RBS: Your money, right where you can see it – Steve Everett

Visibility and control over working capital have become key as short-term financing remains scarce. Steve Everett, global head of cash management and head of transaction services products EMEA at RBS, speaks to Philip Kleinfeld about how the bank's liquidity management services can deliver results in challenging times.

The way corporates view their liquidity position has changed quite dramatically since the financial crisis. During the go-go years, businesses were increasingly drawn towards cross-border service providers - single centralised banks that can manage capital across borders and currencies. However, as credit agencies such as Fitch Ratings and Moody's binge on a range of commercial and sovereign downgrades, these preferences are changing.

"If you go back to the start of the crisis, corporates were looking to consolidate their banking partners and find truly global solutions," says Steve Everett, global head of cash management and transaction services at RBS. "But that's no longer the case. The crisis has regionalised things: clients are moving back to traditional counterparty risk management models because they want to ensure the capital they have will be there going forward."

In essence, this means not putting all your eggs in one basket. Corporates want greater diversification in their financial partners and don't want to invest surplus cash in a single entity embedded in less than certain markets - and that puts RBS in a strange position.

As a global transaction bank and industry leader, it would benefit from implementing more simplified financial supply chains despite the fact that its clients would not. In the end, achieving a balance between simplification and regional spread has become vogue as CFOs and treasurers look to manage their risks as best they can.

"You've got to create a bridge between the true end-to-end, seamless supply chain management and the kind of diversification required to ensure consideration of counterparty risk," Everett says. "At RBS, we're here to support that balance."

Internal survival

Since the crisis begun, the need for good liquidity management has become a key subject, and not just as a way of managing counterparty risk.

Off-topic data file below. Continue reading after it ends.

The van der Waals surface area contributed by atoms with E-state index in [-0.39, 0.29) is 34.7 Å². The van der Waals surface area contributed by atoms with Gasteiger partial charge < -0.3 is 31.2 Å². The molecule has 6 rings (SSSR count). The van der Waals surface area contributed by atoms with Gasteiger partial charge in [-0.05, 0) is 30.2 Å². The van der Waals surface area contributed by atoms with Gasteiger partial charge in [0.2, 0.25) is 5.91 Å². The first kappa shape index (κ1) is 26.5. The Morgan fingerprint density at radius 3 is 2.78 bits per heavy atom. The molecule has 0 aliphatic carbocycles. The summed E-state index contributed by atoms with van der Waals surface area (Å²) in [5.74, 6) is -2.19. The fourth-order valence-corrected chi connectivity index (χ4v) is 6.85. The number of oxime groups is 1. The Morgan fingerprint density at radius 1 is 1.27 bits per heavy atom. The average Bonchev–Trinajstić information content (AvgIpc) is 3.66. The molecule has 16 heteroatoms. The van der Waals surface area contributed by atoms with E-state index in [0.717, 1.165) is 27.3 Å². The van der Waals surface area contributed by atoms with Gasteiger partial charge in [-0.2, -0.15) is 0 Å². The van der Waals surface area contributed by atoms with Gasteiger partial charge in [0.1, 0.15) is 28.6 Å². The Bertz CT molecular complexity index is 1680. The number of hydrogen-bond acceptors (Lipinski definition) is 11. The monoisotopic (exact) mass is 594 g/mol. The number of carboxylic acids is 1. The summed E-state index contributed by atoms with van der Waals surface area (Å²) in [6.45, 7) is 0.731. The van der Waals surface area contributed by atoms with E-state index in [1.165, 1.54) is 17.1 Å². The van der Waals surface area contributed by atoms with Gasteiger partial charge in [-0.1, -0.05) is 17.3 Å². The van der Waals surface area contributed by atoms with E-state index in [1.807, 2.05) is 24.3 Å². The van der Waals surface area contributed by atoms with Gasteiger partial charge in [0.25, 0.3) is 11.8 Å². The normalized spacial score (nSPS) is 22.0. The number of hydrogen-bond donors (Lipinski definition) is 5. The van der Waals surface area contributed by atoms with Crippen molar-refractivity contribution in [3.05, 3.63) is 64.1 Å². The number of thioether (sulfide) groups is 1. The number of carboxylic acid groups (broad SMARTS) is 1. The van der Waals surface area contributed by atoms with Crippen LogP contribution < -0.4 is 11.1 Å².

Tight and disciplined cash management can provide the crucial difference between survival and insolvency. Keeping cash buffers in place to mitigate shocks to financial markets and aggregate demand is vital, particularly when the supply of credit remains so congested. According to the latest proprietary research by RBS and Greenwich Associates, 65% of companies want to avoid credit markets in their everyday operations.

"There's a lot less raising of funds in external bond markets," Everett says. "It's far easier to use the cash that you have available today and make that work properly than rely on banks. This means corporates are trying to use their own working capital as much as possible to fund their day-to-day activities. The first source of liquidity has become in-house."

One way corporates are managing this shift towards self-reliance is through internal banking. Rather than have dispersed subdivisions borrowing and depositing money in local markets, treasurers are looking to maximise the use of working capital through a centralised system. This might seem like a sidestep for transaction banks such as RBS, but there are, according to Everett, still plenty of services that can be offered.

"Our award-winning liquidity solutions portal gives our clients the ability to control their own destiny; it is all about getting information out of the banking platforms and onto the treasurer's desktop in real time."

"We can supply the product set that enables treasuries to operate as their own in-house banks," he says. "We'll provide all the shadow administration and functionality that they require to do inter-group lending and apply interest rates to their subsidiaries. This puts our clients in charge of their own destiny, so they are in control of their organisations' financial planning."

Understandable risks

Taste for structured products has also shifted as corporates look to absorb the vicissitudes of the economic downturn. According to the same RBS/Greenwich Associates study, around 60% of European and North American companies have "increased their appetite" for liquidity over the past few years, often at the expense of higher investment return. In Europe, 41% of all businesses interviewed expressed a desire for their assets to be immediately accessible, while a further 47% wanted a limit of no more than nine months.